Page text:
‘It’s a college thing’

University-area businesses attempt expansion with mixed success

Morgan Lambert, Geena Funk and Erin Marie pick out slices on Wednesday at Mesa Pizza in Uptown. Mesa expanded its business from Dinkytown to Uptown in 2011.

Alex Tuthill-Preus

Morgan Lambert, Geena Funk and Erin Marie pick out slices on Wednesday at Mesa Pizza in Uptown. Mesa expanded its business from Dinkytown to Uptown in 2011.

Barry Lytton

Businesses have come and gone over the past few decades in the University of Minnesota area, but those that have remained and expanded to other locations have left behind a distinct brand.

Many of the small businesses in the area have only one location, but some area entrepreneurs have expanded — either within the school’s surrounding business districts or beyond —garnering mixed success.

The University community’s population creates a unique market in which one class of students leaves the University each spring and another enters. Business owners have to market to about 5,000 new customers with unpredictable success rates.

 The amount of international residents, combined with a community of young people who are willing to try new things, creates a diverse arrangement of businesses in the area, said Daniel Forbes, associate professor of Strategic Management and Entrepreneurship in the Carlson School of Management.

And the sometimes limited funding available to students means an opportunity for businesses to attract customers with giveaways and drink specials.

“Being in a public place where the students can see you and experience the food with their friends might actually be more effective than a traditional advertising message,” he said. “If it’s free the first time, you might be hooked and you might go back.”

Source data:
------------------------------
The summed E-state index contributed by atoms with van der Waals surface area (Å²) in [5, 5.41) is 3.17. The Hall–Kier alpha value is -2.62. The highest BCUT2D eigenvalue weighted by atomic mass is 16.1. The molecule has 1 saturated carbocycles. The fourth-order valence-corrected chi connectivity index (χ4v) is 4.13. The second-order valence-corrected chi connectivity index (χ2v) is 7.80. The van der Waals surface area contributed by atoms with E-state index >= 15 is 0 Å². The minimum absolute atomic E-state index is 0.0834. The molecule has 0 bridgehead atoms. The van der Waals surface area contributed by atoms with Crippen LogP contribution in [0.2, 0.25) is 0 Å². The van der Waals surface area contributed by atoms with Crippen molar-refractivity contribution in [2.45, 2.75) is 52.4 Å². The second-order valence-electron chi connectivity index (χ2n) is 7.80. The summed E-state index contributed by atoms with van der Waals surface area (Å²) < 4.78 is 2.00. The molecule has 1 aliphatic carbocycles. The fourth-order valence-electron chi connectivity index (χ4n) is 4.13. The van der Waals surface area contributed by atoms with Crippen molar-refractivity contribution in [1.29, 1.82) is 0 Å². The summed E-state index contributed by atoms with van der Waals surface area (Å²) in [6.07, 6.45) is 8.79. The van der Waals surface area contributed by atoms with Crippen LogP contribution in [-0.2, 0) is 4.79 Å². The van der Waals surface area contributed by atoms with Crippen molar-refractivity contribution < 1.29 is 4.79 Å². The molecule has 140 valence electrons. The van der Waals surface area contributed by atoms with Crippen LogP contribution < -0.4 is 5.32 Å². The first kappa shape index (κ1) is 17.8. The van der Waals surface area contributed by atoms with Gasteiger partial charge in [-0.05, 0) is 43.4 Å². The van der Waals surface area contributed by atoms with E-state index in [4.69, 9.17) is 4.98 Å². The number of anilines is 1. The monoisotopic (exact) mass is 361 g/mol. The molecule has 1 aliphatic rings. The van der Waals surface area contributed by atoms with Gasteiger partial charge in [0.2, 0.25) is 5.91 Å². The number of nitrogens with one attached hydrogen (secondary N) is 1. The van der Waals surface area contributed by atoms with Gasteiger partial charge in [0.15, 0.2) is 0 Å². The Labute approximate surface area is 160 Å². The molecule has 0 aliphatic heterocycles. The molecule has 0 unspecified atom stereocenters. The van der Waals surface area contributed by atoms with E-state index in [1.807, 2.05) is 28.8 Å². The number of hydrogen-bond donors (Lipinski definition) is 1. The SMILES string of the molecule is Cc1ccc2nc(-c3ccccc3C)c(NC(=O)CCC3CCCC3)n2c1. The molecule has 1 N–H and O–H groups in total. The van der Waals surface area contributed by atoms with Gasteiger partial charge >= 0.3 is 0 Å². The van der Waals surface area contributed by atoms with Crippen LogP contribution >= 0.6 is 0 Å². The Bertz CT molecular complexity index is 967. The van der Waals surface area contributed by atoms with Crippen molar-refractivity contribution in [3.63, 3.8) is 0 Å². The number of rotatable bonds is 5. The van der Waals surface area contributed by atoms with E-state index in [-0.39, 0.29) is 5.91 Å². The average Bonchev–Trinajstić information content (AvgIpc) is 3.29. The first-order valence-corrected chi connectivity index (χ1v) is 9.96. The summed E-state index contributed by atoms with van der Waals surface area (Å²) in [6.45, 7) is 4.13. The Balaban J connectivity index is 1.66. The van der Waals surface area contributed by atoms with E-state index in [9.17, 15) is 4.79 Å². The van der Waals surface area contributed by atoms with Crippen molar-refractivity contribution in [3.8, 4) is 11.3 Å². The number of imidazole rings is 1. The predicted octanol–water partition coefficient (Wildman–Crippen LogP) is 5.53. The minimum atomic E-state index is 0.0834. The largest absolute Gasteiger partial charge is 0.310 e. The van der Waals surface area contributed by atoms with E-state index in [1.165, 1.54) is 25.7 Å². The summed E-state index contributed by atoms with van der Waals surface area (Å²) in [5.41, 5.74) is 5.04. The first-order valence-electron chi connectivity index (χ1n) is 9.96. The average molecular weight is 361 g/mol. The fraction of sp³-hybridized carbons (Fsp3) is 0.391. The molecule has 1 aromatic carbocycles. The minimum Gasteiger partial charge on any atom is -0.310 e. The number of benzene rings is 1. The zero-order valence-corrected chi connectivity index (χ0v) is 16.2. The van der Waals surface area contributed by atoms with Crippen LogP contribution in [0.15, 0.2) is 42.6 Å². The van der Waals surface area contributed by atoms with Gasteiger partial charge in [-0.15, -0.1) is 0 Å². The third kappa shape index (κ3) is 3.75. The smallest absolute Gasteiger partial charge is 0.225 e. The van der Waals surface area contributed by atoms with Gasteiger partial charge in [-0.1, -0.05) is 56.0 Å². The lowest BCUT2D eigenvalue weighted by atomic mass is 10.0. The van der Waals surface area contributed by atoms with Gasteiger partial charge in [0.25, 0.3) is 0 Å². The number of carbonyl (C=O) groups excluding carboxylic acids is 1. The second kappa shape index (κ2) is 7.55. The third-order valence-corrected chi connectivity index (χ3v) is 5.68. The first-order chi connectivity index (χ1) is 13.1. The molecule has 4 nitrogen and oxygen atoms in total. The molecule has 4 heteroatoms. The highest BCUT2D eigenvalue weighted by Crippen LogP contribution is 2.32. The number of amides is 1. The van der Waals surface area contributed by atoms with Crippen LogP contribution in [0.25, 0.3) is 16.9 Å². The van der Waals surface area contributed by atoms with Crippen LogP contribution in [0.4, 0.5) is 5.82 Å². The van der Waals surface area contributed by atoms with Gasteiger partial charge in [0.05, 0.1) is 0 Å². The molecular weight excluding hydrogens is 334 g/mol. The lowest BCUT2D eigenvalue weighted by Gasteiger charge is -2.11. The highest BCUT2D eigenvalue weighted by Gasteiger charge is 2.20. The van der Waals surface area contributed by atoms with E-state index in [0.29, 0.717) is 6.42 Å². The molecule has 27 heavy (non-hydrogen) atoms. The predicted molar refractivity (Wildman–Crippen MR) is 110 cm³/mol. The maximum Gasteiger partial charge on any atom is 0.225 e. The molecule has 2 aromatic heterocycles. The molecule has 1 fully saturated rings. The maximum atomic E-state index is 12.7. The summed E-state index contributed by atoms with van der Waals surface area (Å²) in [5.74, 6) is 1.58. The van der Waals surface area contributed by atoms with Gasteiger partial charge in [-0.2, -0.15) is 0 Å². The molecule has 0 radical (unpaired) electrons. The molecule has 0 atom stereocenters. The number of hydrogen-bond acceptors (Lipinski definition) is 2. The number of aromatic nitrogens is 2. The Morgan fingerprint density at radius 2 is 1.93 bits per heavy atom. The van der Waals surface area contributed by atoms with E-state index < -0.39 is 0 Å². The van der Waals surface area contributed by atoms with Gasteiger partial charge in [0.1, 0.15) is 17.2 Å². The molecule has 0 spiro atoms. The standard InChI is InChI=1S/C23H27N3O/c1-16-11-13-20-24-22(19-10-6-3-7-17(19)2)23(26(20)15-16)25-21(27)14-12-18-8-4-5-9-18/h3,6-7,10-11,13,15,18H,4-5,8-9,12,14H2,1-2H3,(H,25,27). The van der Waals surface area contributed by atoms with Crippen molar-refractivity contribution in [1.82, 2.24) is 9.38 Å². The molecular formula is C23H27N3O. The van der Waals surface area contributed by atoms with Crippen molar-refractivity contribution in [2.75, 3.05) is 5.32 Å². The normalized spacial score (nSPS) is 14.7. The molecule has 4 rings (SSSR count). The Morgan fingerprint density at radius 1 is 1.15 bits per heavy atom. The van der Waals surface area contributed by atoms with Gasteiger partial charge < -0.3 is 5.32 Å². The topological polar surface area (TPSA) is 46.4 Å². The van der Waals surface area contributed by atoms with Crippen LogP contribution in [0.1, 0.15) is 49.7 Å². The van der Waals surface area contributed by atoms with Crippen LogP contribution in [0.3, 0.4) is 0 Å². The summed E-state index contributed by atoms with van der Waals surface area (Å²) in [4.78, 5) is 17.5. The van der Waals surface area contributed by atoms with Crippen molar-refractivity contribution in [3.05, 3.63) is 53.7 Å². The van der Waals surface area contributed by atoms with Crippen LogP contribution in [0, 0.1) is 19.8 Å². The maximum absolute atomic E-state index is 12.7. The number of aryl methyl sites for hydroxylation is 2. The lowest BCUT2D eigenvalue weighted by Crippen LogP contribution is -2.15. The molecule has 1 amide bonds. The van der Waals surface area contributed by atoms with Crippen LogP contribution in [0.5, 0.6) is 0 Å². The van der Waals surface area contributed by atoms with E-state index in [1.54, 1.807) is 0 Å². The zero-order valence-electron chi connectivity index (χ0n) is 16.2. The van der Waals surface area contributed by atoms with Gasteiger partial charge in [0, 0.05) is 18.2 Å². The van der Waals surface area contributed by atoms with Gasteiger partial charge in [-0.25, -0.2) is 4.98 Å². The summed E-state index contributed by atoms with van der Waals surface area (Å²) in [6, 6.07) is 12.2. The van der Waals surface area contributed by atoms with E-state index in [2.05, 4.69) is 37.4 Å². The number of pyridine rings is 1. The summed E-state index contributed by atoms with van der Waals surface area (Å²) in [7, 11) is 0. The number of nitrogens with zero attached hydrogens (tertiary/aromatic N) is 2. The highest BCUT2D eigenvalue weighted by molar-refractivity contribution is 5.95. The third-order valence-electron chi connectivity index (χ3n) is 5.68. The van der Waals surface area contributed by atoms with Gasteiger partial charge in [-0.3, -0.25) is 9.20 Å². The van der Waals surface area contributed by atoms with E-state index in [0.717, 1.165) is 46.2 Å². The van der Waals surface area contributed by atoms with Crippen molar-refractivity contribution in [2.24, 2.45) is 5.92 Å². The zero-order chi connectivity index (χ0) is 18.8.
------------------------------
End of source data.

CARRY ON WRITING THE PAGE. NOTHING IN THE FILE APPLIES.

Collegiate Pizza

Mesa Pizza opened its first Dinkytown storefront in 2006, and has been expanding since. It has four total locations — two of which are in the University’s area.

Mesa’s Dinkytown location manager Nato Coles said the store had always intended to expand, depending on the Dinkytown location’s success.

“The philosophy we have here is that if we can make money doing what we do and what we’re good at, we will expand to an area,” he said, “so long as it’s not a major headache to do so.”

With that mindset, the restaurant has expanded to new locations about every three years, opening their most recent Stadium Village outlet in August 2014.

Three of Mesa’s four locations reside in university areas.

The business defines itself as a college pizza place, Coles said, but the restaurant has been successful elsewhere, too.

“Mesa Uptown proves that we can successfully cater to any area with nightlife and foot traffic,” Cole said. “But hey, man, the nature of pizza is that it works really well for a college atmosphere.”

Mesa’s Uptown location opened in 2011. It has less giveaways and more flexible delivery options than the business’ other stores.

Though there is a certain harmony between the University and area businesses, the businesses cater to the community as a whole — including non-students and residents, Forbes said.

Ice cream to coffee

Patrick Weinberg bought Bridgeman’s Ice Cream — which sat where Potbelly Sandwich Shop currently sits — in 1986. Years later, he turned it into Purple Onion Café, before it was relocated about a block to its current location. Between the remodeling, Weinberg opened Espresso Exposé in Stadium Village in 1990.

After buying the two stores, Weinberg said, he is done expanding.